The PC is also dealing with internal divisions. Two of its nine members, Ali al-Qatrani and Omar al-Aswad, have boycotted its meetings. Remarking on Qatrani, pro-GNA member Muhammad Ammari stated, “The strange thing about those who say the political agreement has collapsed is that they are not committed to its application.” Indeed, Qatrani has publicly called for military rule under Haftar. On January 2, PC member Musa al-Koni resigned because the council “failed to unite state institutions.” Previously, member Fathi Majibri had attempted to stack the GNA with new appointees while the prime minister was out of the country; Sarraj later annulled the appointments.
On the security front, the UN Office for the Coordination of Humanitarian Affairs has noted that hundreds of thousands of Libyans continue to live in unsafe conditions — a situation exacerbated by the PC’s lack of progress on disarming, demobilizing, and reintegrating militiamen into a new army. The GNA is also divided on who will lead that army. Per the Libyan Political Agreement, the PC is supposed to act as supreme commander of the army, but there is little command and control over the armed groups ostensibly loyal to the GNA. The Interim Government in Bayda has called for citizens to support the LNA in “cleansing Libya of terrorism,” while the GNA’s proposed foreign minister, Taha Siala, insisted that Haftar’s LNA form the nucleus of the new army. Yet the High State Council dismissed Siala’s idea. Proposed GNA defense minister al-Mahdi al-Barghathi, a former LNA officer from the east, also opposes Haftar, while Grand Mufti Sadiq al-Gharyani and other Tripoli Islamists have called for a national army to fight the general. And in Tobruk, HOR speaker Saleh reportedly refuses to relinquish his technical role as LNA supreme commander, just as Haftar is opposed to giving up his practical control of the army.
The PC has likewise failed to consolidate competing armed groups in Tripoli. In mid-October, some of the council’s own Presidential Guard defected to the remnants of the GNC and National Salvation Government, seizing the High State Council’s headquarters. December saw the city’s most violent clashes since 2014, which could benefit Haftar by weakening his rivals and convincing more people to favor his opposition to the PC and GNA.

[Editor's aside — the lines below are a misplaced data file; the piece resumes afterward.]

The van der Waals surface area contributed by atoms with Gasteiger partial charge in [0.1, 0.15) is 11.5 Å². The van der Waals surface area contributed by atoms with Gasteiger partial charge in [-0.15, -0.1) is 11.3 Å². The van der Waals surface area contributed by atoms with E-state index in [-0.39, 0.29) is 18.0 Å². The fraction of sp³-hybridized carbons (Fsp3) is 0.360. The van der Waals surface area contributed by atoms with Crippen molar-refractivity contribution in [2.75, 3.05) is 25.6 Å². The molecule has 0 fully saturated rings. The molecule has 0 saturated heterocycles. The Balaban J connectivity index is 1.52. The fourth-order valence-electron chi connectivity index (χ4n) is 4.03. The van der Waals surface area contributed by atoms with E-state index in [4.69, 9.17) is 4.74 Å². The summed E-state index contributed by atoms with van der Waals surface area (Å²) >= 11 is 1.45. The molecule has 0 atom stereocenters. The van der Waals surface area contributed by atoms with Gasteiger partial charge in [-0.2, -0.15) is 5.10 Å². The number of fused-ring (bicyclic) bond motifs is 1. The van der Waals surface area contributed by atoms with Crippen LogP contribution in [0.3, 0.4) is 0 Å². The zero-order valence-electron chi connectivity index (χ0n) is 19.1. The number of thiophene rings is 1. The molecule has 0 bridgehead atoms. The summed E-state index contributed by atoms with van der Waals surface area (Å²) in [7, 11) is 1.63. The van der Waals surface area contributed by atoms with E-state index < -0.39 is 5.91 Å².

Amid these rampant security problems, the World Bank described Libya’s economy as “near collapse” in October. The country has a budget deficit of 70 percent, and it has suffered from runaway inflation, a liquidity crisis, and water and electricity shortages over the past year. According to the UN, 1.3 million Libyans are in need of humanitarian assistance.
The GNA has also been unable to resume oil exports, further undermining its legitimacy. Last summer, the government paid the PFG tens of millions of dollars to reopen the oil ports, but the guard failed to make good on its promises. Exports from the Oil Crescent only resumed after two years of inactivity because the LNA forcibly ended the PFG’s extortion racket.
Many observers originally hoped that the Presidential Council could bring political and armed factions together through its control of Libya’s oil revenue and its ability to receive security assistance via exemptions to the UN arms embargo. Yet that premise has collapsed. The PFG chose extortion over exporting oil, and the GNA’s attempts to streamline security have only brought more chaos.
If the current circumstances persist, General Haftar’s faction will hold more cards than its rivals, giving it little incentive to implement the Libyan Political Agreement. By seizing oil fields, the LNA will have the opportunity to resume oil exports and bring tangible economic benefits to Libyans, likely bolstering its reputation and further increasing its superior cohesiveness compared to other armed groups. Factions aligned with Haftar also continue to receive greater political, security, and intelligence support from foreign backers, making it easier for them to abstain from reconciliation. These backers include Russia, which may build on its growing influence in Syria and Egypt to further empower Haftar.
Yet the general’s successes in the east cannot be replicated in Misratah and Tripoli, and marching on the west would only bring more devastation to Libya. Renegotiating the political agreement to focus on military and security provisions as a starting point, and not an end point, may help prevent a renewed civil war.
Andrew Engel is an associate senior analyst with the Navanti Group, where he specializes in failed states in the Middle East and North Africa.
Andrew Engel, a former research assistant at The Washington Institute, recently received his master’s degree in security studies at Georgetown University and currently works as an Africa analyst. Associate Senior Analyst – Middle East and North Africa at Navanti Group